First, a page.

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Breaking The Three Laws
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    Breaking the Three Laws is dedicated to discussing technically challenging ASIC prototyping problems and sharing solutions.
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    Michael (Mick) Posner joined Synopsys in 1994 and is currently Director of Product Marketing for Synopsys' FPGA-Based Prototyping Solutions. Previously, he has held various product marketing, application consultant and technical marketing manager positions at Synopsys. He holds a Bachelor Degree in Electronic and Computer Engineering from the University of Brighton, England.

Konnichiwa from ET/EDS Fair

Posted by Michael Posner on November 19th, 2012

Last week I attended the Embedded Technology and Electronic Design Solutions Fair in Yokohama Japan. We showcased the newly launched HAPS-70 FPGA-based prototyping systems. It was a great show, really busy.

Below you can see the HAPS-70 on display with a sample of the high performance coax cables that are used to create the design specific interconnect between FPGA’s.

The advantage of the cable based interconnect is the user can create higher density connectivity (example below) where their design needs it the most. The granularity of the HAPS-70 interconnect also means less I/O waste unlike what is typical with a fixed PCB trace based interconnect. The coax cables are spec’ed to very high performance and combined with the Synopsys High Speed Time-Domain Multiplexing, HSTDM, capability they deliver the highest system performance. This higher density flexibility matching the designs requirements means that multiplexing ratios are typically minimized, again providing a system performance boost.

In addition to the HAPS-70 display we also had live demonstrations of HAPS capabilities for high performance HD imaging, Hybrid Prototyping and connections to Synopsys’ Processor designer.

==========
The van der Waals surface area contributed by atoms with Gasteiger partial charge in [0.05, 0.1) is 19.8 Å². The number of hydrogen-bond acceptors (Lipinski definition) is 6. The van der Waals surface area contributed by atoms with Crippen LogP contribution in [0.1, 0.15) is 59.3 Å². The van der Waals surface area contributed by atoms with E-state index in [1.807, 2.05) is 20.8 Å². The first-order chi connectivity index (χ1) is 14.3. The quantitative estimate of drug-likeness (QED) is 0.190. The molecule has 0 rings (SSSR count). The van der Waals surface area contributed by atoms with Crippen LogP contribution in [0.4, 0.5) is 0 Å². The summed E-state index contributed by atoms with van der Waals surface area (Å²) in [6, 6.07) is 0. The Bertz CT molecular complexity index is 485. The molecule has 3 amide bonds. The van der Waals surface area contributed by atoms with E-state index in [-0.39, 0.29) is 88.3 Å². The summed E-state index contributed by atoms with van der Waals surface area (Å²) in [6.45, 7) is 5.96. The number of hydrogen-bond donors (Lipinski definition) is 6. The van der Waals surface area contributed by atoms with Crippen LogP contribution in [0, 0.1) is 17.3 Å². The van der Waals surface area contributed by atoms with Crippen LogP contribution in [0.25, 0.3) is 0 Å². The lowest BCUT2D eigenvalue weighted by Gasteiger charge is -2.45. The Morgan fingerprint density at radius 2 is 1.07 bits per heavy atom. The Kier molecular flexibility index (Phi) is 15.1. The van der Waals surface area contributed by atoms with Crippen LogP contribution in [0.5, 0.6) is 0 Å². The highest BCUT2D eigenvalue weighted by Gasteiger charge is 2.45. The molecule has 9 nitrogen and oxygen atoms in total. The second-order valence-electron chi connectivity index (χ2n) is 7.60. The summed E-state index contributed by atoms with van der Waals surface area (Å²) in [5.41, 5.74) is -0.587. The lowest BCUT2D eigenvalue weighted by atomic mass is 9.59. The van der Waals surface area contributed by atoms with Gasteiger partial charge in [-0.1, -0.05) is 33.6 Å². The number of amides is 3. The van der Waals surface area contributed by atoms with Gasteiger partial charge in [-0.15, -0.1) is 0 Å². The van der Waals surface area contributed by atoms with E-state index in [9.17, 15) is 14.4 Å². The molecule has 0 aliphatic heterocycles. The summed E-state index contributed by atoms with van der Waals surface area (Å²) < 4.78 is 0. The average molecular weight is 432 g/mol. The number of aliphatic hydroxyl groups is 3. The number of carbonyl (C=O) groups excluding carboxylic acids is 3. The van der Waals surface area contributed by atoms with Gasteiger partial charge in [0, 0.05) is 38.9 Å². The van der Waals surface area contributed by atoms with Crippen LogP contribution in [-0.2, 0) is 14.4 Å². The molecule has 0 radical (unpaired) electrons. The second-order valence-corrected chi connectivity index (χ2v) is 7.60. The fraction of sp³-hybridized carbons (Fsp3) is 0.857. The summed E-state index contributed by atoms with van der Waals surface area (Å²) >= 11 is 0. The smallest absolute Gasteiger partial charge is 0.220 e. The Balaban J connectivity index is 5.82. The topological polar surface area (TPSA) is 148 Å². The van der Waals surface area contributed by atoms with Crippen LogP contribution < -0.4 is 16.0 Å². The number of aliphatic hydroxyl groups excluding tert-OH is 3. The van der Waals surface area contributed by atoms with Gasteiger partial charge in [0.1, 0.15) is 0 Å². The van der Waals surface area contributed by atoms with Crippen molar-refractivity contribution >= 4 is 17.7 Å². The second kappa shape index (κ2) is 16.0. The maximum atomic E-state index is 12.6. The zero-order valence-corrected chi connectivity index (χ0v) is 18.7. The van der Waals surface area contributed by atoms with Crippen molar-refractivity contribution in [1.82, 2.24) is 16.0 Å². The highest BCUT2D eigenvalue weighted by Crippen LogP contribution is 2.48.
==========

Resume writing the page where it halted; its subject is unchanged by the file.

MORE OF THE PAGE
Image processing in real time is a requirement for FPGA-based prototyping at many Japanese customers. The HAPS-64 demo used at the ET/EDS fair implements a HDMI video processing block which processes live streaming HDMI 1080p data. The HAPS UMRBus is used to dynamically change the processing blocks configuration resulting in real time manipulation of the video stream. This highlights not only the high performance characteristics of the HAPS systems but the advanced connection capabilities of the UMRBus with HAPS.

Who’s that good looking chap taking the picture?

The Hybrid Prototyping demonstration showcased an ARM-based SoC subsystem modeled in Virtualizer connected to the DesignWare USB 3.0 IP core executing in HAPS. The whole system models a mobile device with USB 3.0 storage. The Hybrid prototype boots Linux and executes the standard USB 3.0 drivers controlling the DesignWare USB 3.0 core. The demo streams a video off the Hybrid storage device and ran continuously looping the video for the full three days of the event. Hybrid Prototyping utilizes transactors for AMBA to create the connection between the Virtualizer Virtual prototype and the HAPS hardware. Hybrid prototyping is very interesting to the Japanese customers as it enables software development for IP blocks to start before the full SoC RTL is available. Being able to test the software against the real world IO early in the design cycle is very valuable.

The connection between Synopsys’ Processor Designer and HAPS demonstrated the debug capabilities that are enabled when the two are used together. A custom PD designed processor is implemented in HAPS and the UMRBus is used to directly connect the PD debugger to the system. The software code running on the custom processor can then be debugged while the system is running at very high performance.

I actually think ET/EDS Fair was bigger than DAC. Are you going to DAC this year?

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